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Wednesday, June 23, 2021
Christianne Kerns (JD 1985) rises to numerous challenges in busy law career
By Diane Krieger
|Christianne Kerns (JD 1985)|
When Christianne Kerns (JD 1985) took on for the role as the first female managing partner at Hahn & Hahn LLP in early 2020, little did she imagine she’d be presiding over a year of chaos.
“If you’d told me then that we’d be working remotely for a year and a half, I would have written if off as paranoid, sky-is-falling fear mongering. I am very optimistic, and that kind of doom-and-gloom just wasn't part of my mindset."
As the de-facto chief executive of the 122-year-old Pasadena law firm, she found herself working up to 18 hours a day, seven days a week for months, putting out the pandemic-stoked fires facing her clients and her firm, down several attorneys due to recent retirements.
Hahn & Hahn is a certified woman and minority owned law firm, with a majority of women partners. Specializing in commercial finance, real estate, corporate and general business matters, Kerns advises corporate boards and C-Suite executives. For three years running, Kerns has been listed by the Los Angeles Business Journal among “LA’s Most Influential Female Attorneys.”
COVID put her proven leaderships skills to the test.
“Once I fully grasped that the pandemic was coming to Southern California, I had about 10 days to plan for the safer-at-home orders,” she recalls.
At the time, she’d never used Zoom. Most of the firm’s desktop computers lacked built-in cameras. Some employers had no internet at home. Kerns brought her firm’s 50 attorneys and staffers up-to-speed remotely with help from her IT manager and administrative director, securing computers, cameras, printers, scanners, remote system connectivity, lights and other office equipment, including desk chairs for some employees.
“It was crazy, but we did it,” she says.
Law school opens doors
Kerns has never backed away from a challenge. Growing up in a working-class family in Fullerton, California, she put herself through California State University, Fullerton selling children’s shoes at Nordstrom, majoring in sociology and minoring in business. Then she worked two years in marketing for a large telecommunications company. Generous scholarships and financial aid from USC Gould made it possible for Kerns to attend law school, where she became editor-in-chief of the proceedings of the USC Tax Institute as well as the Computer Law Journal (no longer in publication).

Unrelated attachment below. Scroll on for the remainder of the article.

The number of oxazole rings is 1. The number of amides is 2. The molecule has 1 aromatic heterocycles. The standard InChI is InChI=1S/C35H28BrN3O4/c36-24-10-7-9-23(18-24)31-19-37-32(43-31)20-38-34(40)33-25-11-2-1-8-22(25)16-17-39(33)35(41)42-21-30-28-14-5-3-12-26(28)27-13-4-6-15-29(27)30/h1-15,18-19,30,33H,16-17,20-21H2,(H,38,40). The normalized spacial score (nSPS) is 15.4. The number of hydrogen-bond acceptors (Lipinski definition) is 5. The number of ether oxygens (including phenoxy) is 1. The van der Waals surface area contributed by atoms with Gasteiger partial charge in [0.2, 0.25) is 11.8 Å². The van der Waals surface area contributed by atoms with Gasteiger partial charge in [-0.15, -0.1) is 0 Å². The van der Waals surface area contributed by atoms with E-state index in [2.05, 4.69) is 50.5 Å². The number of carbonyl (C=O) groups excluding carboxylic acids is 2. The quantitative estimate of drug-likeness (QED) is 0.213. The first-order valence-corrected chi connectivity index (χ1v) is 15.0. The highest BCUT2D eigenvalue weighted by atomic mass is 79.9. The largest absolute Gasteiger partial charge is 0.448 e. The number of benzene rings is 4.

“USC Law School raised me to a level of professionalism that wasn't previously available to me,” she says. “It opened doors that weren’t even apparent to me because I didn't have a professional support network. My parents didn’t graduate from college and weren’t equipped to provide support or guidance.”
Kerns gives back by mentoring USC Gould students and sitting on the First Generation Professionals Committee of the Board of Councilors.
Her own career began at Sheppard Mullin Richter & Hampton LLP, where she rose to partner in 1993. Kerns and her husband, Charlie, an industrial/organizational psychologist on the faculty of Pepperdine University’s business school, settled down near Pasadena and started a family. She later transitioned to an of counsel role at Armstrong Hirsch Jackoway Tyerman & Wertheimer to allow more time for raising her children, Jason, 31, and Lauren, 27.
Support for community organizations a priority
Meanwhile Kerns’ leadership skills kept growing. In 2001, she began a four-year term as a commissioner of the Los Angeles Homeless Services Authority. In 2002, she joined the board of Villa Esperanza Services, a Pasadena-based nonprofit working with developmentally disabled youth and adults across the Southland.
In 2003, she got back to a partnership track position at Hahn & Hahn and rose to the executive committee. Kerns took on new leadership roles outside the firm, too, joining the board of Five Acres. Originally founded as an orphanage, today the 133-year-old charity deploys its $40 million annual budget to care for some 10,000 children and families in crisis across six counties, including a full-service residential program that houses about 70 foster youths on its bucolic Altadena campus.
“These children are truly at risk. Five Acres makes a life-changing difference for them,” says Kerns, who chaired its board of directors through 2020. “I envision the children walking on a balance beam. They can fall to one side or the other—either into a difficult, troubled life or into a life of being productive citizens equipped to meet the world.”
Since 2019, Kerns has also served on the board of the Hastings Foundation, which supports pulmonary research at the Keck School of Medicine of USC.
Why does she take on so much?
“I believe lawyers have a unique ability to help community organizations. I’m not a therapist, and with my busy schedule I can’t help a foster child through his or her issues. But I can sit on a board and provide critical thinking and direction. I can help with board governance issues, strategic planning, financial oversight and risk management. I can help an organization run more efficiently and hire the best quality professionals. That’s where I think I can add value. People like me, who are blessed in so many ways, really should be doing what they can to advance the causes they believe in for the collective good."
Professor Emily Ryo moderates panel with activists and leaders Connie Chung Joe, Russell Jeung
Graduates pursuing public sector careers encouraged to look into qualifications